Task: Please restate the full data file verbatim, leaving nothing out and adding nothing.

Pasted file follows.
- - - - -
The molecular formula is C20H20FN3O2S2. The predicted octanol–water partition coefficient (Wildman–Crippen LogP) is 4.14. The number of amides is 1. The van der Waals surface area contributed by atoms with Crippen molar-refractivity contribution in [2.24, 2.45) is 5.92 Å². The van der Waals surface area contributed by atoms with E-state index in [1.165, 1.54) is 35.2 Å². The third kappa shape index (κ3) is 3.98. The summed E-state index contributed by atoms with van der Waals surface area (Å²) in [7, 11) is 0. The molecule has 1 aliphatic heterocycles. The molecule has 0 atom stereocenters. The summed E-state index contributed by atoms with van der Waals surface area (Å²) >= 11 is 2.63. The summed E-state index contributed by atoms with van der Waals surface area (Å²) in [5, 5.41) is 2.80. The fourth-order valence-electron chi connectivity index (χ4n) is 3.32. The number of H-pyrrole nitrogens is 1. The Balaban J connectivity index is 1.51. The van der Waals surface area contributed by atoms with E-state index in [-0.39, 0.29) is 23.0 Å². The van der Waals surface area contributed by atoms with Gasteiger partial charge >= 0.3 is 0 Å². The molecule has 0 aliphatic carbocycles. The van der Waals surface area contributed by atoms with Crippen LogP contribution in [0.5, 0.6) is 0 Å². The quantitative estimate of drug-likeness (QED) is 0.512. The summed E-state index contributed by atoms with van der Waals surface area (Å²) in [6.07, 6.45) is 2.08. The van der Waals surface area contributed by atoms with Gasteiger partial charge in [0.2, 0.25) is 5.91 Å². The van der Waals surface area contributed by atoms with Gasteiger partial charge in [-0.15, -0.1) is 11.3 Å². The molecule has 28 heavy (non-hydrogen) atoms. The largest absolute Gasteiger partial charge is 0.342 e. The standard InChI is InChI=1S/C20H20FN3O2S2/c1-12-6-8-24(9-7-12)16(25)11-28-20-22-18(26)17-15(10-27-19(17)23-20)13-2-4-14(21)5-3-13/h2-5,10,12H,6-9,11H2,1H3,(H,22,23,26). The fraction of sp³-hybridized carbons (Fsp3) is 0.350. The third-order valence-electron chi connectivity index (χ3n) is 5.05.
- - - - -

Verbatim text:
The molecular formula is C20H20FN3O2S2. The predicted octanol–water partition coefficient (Wildman–Crippen LogP) is 4.14. The number of amides is 1. The van der Waals surface area contributed by atoms with Crippen molar-refractivity contribution in [2.24, 2.45) is 5.92 Å². The van der Waals surface area contributed by atoms with E-state index in [1.165, 1.54) is 35.2 Å². The third kappa shape index (κ3) is 3.98. The summed E-state index contributed by atoms with van der Waals surface area (Å²) in [7, 11) is 0. The molecule has 1 aliphatic heterocycles. The molecule has 0 atom stereocenters. The summed E-state index contributed by atoms with van der Waals surface area (Å²) >= 11 is 2.63. The summed E-state index contributed by atoms with van der Waals surface area (Å²) in [5, 5.41) is 2.80. The fourth-order valence-electron chi connectivity index (χ4n) is 3.32. The number of H-pyrrole nitrogens is 1. The Balaban J connectivity index is 1.51. The van der Waals surface area contributed by atoms with E-state index in [-0.39, 0.29) is 23.0 Å². The van der Waals surface area contributed by atoms with Gasteiger partial charge >= 0.3 is 0 Å². The molecule has 0 aliphatic carbocycles. The van der Waals surface area contributed by atoms with Crippen LogP contribution in [0.5, 0.6) is 0 Å². The quantitative estimate of drug-likeness (QED) is 0.512. The summed E-state index contributed by atoms with van der Waals surface area (Å²) in [6.07, 6.45) is 2.08. The van der Waals surface area contributed by atoms with Gasteiger partial charge in [0.2, 0.25) is 5.91 Å². The van der Waals surface area contributed by atoms with Gasteiger partial charge in [-0.15, -0.1) is 11.3 Å². The molecule has 28 heavy (non-hydrogen) atoms. The largest absolute Gasteiger partial charge is 0.342 e. The standard InChI is InChI=1S/C20H20FN3O2S2/c1-12-6-8-24(9-7-12)16(25)11-28-20-22-18(26)17-15(10-27-19(17)23-20)13-2-4-14(21)5-3-13/h2-5,10,12H,6-9,11H2,1H3,(H,22,23,26). The fraction of sp³-hybridized carbons (Fsp3) is 0.350. The third-order valence-electron chi connectivity index (χ3n) is 5.05.